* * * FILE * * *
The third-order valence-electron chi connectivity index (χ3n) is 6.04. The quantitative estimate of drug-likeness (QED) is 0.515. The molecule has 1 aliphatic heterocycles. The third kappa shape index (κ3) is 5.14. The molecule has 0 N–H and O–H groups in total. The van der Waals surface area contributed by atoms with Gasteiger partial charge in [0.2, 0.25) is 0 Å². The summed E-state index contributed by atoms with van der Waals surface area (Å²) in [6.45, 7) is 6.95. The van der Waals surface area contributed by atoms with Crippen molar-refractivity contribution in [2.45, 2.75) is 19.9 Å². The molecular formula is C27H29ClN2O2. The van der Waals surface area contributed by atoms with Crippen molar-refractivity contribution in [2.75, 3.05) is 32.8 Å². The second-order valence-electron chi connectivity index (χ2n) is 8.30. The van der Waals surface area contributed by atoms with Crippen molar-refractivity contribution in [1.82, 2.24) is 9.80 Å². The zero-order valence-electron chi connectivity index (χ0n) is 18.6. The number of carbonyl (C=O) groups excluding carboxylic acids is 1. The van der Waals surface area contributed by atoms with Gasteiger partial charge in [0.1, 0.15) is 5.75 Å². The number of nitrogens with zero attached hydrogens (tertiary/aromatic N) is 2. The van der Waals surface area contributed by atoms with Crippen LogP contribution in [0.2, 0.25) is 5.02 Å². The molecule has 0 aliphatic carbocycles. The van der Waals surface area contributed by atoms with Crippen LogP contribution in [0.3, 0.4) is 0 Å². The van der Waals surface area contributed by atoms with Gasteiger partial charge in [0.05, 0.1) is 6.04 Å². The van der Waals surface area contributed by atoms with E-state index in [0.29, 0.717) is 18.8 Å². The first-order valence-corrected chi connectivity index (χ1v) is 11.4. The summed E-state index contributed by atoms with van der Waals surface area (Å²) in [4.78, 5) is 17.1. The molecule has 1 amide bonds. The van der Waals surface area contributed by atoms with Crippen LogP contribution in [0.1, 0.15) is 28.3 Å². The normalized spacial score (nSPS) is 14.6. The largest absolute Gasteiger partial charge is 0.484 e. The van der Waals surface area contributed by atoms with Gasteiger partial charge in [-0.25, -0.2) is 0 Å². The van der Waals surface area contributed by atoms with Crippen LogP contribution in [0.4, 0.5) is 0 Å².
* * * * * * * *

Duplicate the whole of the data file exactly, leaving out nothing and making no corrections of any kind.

The third-order valence-electron chi connectivity index (χ3n) is 6.04. The quantitative estimate of drug-likeness (QED) is 0.515. The molecule has 1 aliphatic heterocycles. The third kappa shape index (κ3) is 5.14. The molecule has 0 N–H and O–H groups in total. The van der Waals surface area contributed by atoms with Gasteiger partial charge in [0.2, 0.25) is 0 Å². The summed E-state index contributed by atoms with van der Waals surface area (Å²) in [6.45, 7) is 6.95. The van der Waals surface area contributed by atoms with Crippen molar-refractivity contribution in [2.45, 2.75) is 19.9 Å². The molecular formula is C27H29ClN2O2. The van der Waals surface area contributed by atoms with Crippen molar-refractivity contribution in [2.75, 3.05) is 32.8 Å². The second-order valence-electron chi connectivity index (χ2n) is 8.30. The van der Waals surface area contributed by atoms with Crippen molar-refractivity contribution in [1.82, 2.24) is 9.80 Å². The zero-order valence-electron chi connectivity index (χ0n) is 18.6. The number of carbonyl (C=O) groups excluding carboxylic acids is 1. The van der Waals surface area contributed by atoms with Gasteiger partial charge in [0.1, 0.15) is 5.75 Å². The number of nitrogens with zero attached hydrogens (tertiary/aromatic N) is 2. The van der Waals surface area contributed by atoms with Crippen LogP contribution in [0.2, 0.25) is 5.02 Å². The molecule has 0 aliphatic carbocycles. The van der Waals surface area contributed by atoms with Crippen LogP contribution in [0.3, 0.4) is 0 Å². The van der Waals surface area contributed by atoms with Gasteiger partial charge in [0.05, 0.1) is 6.04 Å². The van der Waals surface area contributed by atoms with E-state index in [0.29, 0.717) is 18.8 Å². The first-order valence-corrected chi connectivity index (χ1v) is 11.4. The summed E-state index contributed by atoms with van der Waals surface area (Å²) in [4.78, 5) is 17.1. The molecule has 1 amide bonds. The van der Waals surface area contributed by atoms with Crippen LogP contribution in [0.1, 0.15) is 28.3 Å². The normalized spacial score (nSPS) is 14.6. The largest absolute Gasteiger partial charge is 0.484 e. The van der Waals surface area contributed by atoms with Gasteiger partial charge in [-0.25, -0.2) is 0 Å². The van der Waals surface area contributed by atoms with Crippen LogP contribution in [0.4, 0.5) is 0 Å².